Skin Health

Love the Skin You're In

Your skin is your biggest organ (by surface area) and skin cancer is the most common cancer in the United States.

There are 2 million new cases of skin cancer every year in the United States. Most of these are squamous cell or basal cell cancers. These types of cancer generally are quite curable and seldom spread (metastasize) to other areas of the body. Melanoma, however, is a very aggressive type of skin cancer that is fairly common. In 2008, almost 60,000 Americans were diagnosed with melanoma.

The best way to prevent skin cancer is to limit your sun exposure. Plan your outdoor activities for when your shadow is longer than you; early morning, late afternoon, and evening. Seek shade or create it with a wide-brimmed hat when you are out in the middle of the day. Baseball caps leave your ears exposed. Remember that the sun’s rays can pass through light clothing, windows and clouds.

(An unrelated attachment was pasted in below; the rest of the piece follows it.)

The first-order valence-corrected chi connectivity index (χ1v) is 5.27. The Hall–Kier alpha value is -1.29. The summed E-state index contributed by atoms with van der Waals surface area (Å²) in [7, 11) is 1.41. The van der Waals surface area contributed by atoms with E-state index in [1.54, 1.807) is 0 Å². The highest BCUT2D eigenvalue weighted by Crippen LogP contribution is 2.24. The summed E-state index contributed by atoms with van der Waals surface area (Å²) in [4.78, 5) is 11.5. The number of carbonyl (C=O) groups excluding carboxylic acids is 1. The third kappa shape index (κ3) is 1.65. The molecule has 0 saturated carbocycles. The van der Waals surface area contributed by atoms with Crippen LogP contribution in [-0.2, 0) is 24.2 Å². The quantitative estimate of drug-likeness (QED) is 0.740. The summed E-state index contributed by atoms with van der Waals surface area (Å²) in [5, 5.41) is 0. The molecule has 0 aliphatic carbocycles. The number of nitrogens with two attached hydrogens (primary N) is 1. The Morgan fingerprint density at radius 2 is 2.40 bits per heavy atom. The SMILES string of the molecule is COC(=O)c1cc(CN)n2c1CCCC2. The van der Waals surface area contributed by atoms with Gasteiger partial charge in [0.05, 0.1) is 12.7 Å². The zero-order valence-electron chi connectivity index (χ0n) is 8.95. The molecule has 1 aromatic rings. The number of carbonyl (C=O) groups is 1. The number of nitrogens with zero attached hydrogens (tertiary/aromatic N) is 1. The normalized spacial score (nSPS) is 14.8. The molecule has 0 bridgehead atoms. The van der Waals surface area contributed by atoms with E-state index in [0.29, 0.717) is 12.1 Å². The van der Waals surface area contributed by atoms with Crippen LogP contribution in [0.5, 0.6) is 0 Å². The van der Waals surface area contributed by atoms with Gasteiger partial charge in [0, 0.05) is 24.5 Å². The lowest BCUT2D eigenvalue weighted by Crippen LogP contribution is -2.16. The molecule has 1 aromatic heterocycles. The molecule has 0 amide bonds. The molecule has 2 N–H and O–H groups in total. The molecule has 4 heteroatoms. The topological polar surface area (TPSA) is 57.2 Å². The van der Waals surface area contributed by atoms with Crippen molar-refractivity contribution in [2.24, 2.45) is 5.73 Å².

Invest in sunglasses that offer UV protection to protect the skin around your eyes. Pick a sunscreen that protects against UVA and UVB rays and use plenty of it; a shot glass full (1 ounce) for an average-sized person in summer attire. Some recommend an SPF of at least 15, but the American Academy of Dermatologists recommends an SPF of 30. Apply sunscreen about half an hour before going outside and reapply it every couple of hours or after sweating or swimming. Don’t forget your ears!

Finally, check out your “birthday suit” on your birthday! Once a year someone should be getting a good look at your skin from head to toe. You may be able to do this yourself using a mirror. If not enlist the help of a loved one or your medical provider.

Check out the National Cancer Institute’s on-line booklet, What You Need to Know about Melanoma and Other Skin Cancers